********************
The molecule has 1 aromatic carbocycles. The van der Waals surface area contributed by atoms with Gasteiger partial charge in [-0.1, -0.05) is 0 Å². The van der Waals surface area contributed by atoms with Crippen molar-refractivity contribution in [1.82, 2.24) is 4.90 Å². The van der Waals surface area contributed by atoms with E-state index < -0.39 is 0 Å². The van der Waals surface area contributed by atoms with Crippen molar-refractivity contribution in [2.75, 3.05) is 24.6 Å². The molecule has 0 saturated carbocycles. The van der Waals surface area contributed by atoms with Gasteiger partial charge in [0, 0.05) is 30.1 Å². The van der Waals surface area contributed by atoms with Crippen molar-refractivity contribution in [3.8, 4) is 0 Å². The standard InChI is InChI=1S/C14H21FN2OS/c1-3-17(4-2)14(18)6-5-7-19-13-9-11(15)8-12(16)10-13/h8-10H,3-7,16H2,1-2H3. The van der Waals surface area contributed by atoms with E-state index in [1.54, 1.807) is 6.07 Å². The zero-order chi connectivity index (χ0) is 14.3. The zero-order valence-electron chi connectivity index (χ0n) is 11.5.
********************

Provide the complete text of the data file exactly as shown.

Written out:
The molecule has 1 aromatic carbocycles. The van der Waals surface area contributed by atoms with Gasteiger partial charge in [-0.1, -0.05) is 0 Å². The van der Waals surface area contributed by atoms with Crippen molar-refractivity contribution in [1.82, 2.24) is 4.90 Å². The van der Waals surface area contributed by atoms with E-state index < -0.39 is 0 Å². The van der Waals surface area contributed by atoms with Crippen molar-refractivity contribution in [2.75, 3.05) is 24.6 Å². The molecule has 0 saturated carbocycles. The van der Waals surface area contributed by atoms with Gasteiger partial charge in [0, 0.05) is 30.1 Å². The van der Waals surface area contributed by atoms with Crippen molar-refractivity contribution in [3.8, 4) is 0 Å². The standard InChI is InChI=1S/C14H21FN2OS/c1-3-17(4-2)14(18)6-5-7-19-13-9-11(15)8-12(16)10-13/h8-10H,3-7,16H2,1-2H3. The van der Waals surface area contributed by atoms with E-state index in [1.54, 1.807) is 6.07 Å². The zero-order chi connectivity index (χ0) is 14.3. The zero-order valence-electron chi connectivity index (χ0n) is 11.5.